Consider Sleeve Gastrectomy in Early Diabetes

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Consider Sleeve Gastrectomy in Early Diabetes
Consider Sleeve Gastrectomy in Early Diabetes

Surgically treating type 2 diabetes with sleeve gastrectomy earlier in the course of disease may lead to significantly better outcomes, according to new research presented at Obesity Week 2014.

Canadian investigators looked at the impact of sleeve gastrectomy on diabetes and found this surgical approach had a varying affect depending on disease severity.

Patients on the cusp of developing diabetes, but taking no medications, and patients with type 2 diabetes taking oral medications, had significantly higher remission rates after surgery than patients with more severe diabetes and taking insulin injections.

The researchers found that the cumulative 5-year remission rate of diabetes was 81% in the group without treatment and 59% in the group taking oral medications. However, only 10% of patients with more advanced diabetes experienced remission. 

“I was surprised by the findings, particularly by the low rates of diabetes remission for patients who were treated with insulin preoperatively. In comparison, the remission rate was 81% for patients with abnormal glycemic values without treatment and 59% for patients who were taking hypoglycemic agents preoperatively,” said study investigator Samantha Beaulieu-Truchon, MD, MSc, of Institut Universitaire de Cardiologie et de Pneumologie de Québec (IUCPQ) in Canada.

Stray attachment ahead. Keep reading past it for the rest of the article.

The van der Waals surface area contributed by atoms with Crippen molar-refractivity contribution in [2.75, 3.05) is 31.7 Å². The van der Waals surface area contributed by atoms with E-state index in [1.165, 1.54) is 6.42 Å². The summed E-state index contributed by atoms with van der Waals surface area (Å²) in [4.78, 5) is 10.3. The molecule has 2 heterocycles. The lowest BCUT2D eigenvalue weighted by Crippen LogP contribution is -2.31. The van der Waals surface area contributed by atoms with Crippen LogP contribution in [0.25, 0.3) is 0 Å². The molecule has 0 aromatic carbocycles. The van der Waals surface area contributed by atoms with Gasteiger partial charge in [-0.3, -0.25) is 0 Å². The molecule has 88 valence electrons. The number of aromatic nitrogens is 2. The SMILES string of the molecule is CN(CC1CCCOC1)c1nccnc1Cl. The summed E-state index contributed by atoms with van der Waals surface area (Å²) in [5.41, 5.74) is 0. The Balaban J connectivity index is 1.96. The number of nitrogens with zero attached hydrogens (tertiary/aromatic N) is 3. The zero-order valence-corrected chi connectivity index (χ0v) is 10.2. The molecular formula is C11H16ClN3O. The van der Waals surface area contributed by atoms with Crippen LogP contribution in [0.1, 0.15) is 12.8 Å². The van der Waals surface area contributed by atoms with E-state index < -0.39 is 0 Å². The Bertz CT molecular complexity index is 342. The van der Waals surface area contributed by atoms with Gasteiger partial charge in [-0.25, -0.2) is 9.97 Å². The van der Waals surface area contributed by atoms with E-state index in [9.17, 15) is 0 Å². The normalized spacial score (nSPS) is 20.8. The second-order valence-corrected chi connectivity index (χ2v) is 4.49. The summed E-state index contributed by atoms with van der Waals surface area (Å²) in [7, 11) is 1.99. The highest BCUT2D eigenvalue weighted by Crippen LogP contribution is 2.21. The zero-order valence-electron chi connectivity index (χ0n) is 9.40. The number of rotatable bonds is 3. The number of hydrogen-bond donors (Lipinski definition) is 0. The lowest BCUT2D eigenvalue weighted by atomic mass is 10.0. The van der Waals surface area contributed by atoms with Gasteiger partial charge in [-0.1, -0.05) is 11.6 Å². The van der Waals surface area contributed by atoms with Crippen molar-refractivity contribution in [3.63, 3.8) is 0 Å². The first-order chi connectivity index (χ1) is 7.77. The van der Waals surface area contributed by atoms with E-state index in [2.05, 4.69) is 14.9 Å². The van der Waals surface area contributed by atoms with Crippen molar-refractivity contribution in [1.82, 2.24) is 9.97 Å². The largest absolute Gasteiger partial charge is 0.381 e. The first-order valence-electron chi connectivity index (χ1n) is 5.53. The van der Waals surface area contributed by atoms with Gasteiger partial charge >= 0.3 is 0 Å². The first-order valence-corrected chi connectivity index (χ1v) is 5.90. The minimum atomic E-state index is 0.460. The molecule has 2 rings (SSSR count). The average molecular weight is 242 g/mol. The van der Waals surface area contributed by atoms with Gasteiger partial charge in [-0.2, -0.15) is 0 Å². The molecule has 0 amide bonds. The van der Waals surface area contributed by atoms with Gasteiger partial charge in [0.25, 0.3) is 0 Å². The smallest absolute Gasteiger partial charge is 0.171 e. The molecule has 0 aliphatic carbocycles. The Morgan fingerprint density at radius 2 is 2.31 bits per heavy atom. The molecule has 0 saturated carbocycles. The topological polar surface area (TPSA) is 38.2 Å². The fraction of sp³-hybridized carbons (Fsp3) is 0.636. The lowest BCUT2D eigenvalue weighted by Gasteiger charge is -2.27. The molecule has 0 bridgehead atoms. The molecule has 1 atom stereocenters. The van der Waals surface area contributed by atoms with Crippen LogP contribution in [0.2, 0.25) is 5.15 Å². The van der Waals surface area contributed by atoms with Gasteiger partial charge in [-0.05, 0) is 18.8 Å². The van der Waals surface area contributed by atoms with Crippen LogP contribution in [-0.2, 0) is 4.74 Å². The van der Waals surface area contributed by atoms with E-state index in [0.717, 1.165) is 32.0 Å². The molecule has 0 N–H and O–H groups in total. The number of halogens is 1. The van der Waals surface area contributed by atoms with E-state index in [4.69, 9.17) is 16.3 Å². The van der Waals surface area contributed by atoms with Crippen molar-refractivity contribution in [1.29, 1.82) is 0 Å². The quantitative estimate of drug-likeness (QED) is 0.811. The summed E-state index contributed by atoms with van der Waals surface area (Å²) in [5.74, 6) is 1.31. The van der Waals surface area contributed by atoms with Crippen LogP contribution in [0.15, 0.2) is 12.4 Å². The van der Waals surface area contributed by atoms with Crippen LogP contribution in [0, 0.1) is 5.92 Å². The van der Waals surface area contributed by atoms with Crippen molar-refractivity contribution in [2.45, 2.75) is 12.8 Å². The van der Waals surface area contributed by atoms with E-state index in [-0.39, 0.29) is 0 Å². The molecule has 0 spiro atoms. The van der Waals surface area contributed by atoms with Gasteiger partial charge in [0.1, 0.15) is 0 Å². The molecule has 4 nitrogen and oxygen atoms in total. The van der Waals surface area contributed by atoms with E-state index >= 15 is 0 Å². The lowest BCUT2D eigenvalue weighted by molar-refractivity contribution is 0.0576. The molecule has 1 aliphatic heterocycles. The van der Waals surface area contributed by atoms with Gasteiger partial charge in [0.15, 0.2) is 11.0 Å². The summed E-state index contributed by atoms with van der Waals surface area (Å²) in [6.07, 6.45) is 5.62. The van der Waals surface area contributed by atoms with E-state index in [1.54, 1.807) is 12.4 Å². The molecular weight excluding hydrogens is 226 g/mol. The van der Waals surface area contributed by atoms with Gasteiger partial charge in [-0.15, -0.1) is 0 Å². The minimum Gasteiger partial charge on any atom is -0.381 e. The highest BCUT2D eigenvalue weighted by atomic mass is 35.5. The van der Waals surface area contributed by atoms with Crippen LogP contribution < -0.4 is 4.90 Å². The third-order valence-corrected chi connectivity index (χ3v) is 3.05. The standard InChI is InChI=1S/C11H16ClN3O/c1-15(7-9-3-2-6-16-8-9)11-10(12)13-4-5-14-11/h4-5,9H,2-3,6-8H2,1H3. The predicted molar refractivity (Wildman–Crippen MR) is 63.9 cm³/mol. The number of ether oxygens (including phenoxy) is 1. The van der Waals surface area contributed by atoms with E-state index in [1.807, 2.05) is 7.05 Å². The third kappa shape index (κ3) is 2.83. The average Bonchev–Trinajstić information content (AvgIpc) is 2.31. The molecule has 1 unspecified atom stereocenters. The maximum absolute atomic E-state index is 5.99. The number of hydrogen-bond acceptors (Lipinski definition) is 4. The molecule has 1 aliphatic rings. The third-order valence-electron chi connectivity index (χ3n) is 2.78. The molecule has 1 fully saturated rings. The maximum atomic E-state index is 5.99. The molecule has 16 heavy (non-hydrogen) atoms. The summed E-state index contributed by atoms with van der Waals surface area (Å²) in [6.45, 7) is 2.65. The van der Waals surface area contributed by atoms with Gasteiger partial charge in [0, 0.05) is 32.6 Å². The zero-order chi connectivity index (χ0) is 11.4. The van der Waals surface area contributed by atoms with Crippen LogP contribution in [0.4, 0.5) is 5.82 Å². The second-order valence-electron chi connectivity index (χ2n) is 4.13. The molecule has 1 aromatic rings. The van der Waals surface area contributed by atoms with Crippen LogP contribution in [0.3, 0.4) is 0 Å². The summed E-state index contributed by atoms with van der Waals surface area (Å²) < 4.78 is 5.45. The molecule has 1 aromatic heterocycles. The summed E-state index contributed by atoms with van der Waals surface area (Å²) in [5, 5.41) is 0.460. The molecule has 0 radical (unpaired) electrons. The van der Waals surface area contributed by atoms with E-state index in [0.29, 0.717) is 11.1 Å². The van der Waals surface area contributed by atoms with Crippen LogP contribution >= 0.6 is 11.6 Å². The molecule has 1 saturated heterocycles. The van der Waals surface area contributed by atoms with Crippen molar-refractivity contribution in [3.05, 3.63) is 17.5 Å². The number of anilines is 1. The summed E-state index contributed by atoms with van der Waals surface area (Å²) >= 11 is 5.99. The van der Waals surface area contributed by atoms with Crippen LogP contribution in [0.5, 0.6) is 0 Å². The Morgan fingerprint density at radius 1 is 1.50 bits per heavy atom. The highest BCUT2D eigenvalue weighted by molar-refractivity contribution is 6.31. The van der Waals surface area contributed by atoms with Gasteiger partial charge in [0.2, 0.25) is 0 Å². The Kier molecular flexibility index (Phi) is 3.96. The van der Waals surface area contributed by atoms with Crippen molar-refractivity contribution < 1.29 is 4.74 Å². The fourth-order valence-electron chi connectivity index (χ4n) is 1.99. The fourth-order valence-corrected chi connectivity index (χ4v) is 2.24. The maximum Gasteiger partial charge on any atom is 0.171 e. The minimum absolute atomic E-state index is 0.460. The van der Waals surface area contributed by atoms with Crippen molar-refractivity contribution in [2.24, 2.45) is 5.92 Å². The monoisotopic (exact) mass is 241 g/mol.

She said the patients with more advanced diabetes experienced the lowest rates of remission even though they lost just about as much weight as those with less advanced disease. Dr. Beaulieu-Truchon said these new study findings can benefit endocrinologists because they provide specific numbers that they can discuss with their obese patients with diabetes.

“Diabetes and obesity are increasing problems in our society. It has been shown that 80% to 90% of cases of diabetes were associated with overweight and that only 50% of patients with moderate to severe disease managed to maintain glycemic control with current medications available,” Dr. Beaulieu-Truchon told Endocrinology Advisor.

Bariatric surgery provides a more cost-effective solution compared to medical therapy, but the effectiveness is variable depending on the type of surgery. Since sleeve gastrectomy is a less invasive technique and is available to more patients, I wanted to establish intermediate-term rates of remission according to the stage of diabetes.”

In this study, all the patients underwent sleeve gastrectomy between 2006 and 2011. After 1 year, patients with prediabetes taking no medication and those with diabetes taking oral medications saw their HbA1c levels drop to within normal range (6.4% to 5.5% for patients with prediabetes and 6.9% to 5.9% for patients with diabetes on oral medications). Those taking insulin injections saw their levels decline in the first year and trended toward remission (7.9% to 6.9%).

Before surgery, patients in all groups had a BMI between 48 and 50. Five years after surgery, BMIs were about 25% less among the 173 patients in the study. 

“Sleeve gastrectomy is an interesting intermediate-term treatment for diabetic patients with severe obesity and provided superior results than medical therapy. However, earlier access to bariatric surgery before the progression of diabetes may offer better intermediate-term remission rate,” said Dr. Beaulieu-Truchon.

Sleeve gastrectomy, which involves removing about 80% of the stomach, has recently emerged as the most popular method of weight-loss surgery in America. It has surpassed laparoscopic gastric bypass, which had been the most common procedure for decades.

Reference

  1. Beaulieu-Truchon S et al. Abstract A704: Diabetes Evolution After Sleeve Gastrectomy: Intermediate-term Outcomes. Presented at: Obesity Week 2014; Nov. 2-7, 2014; Boston.
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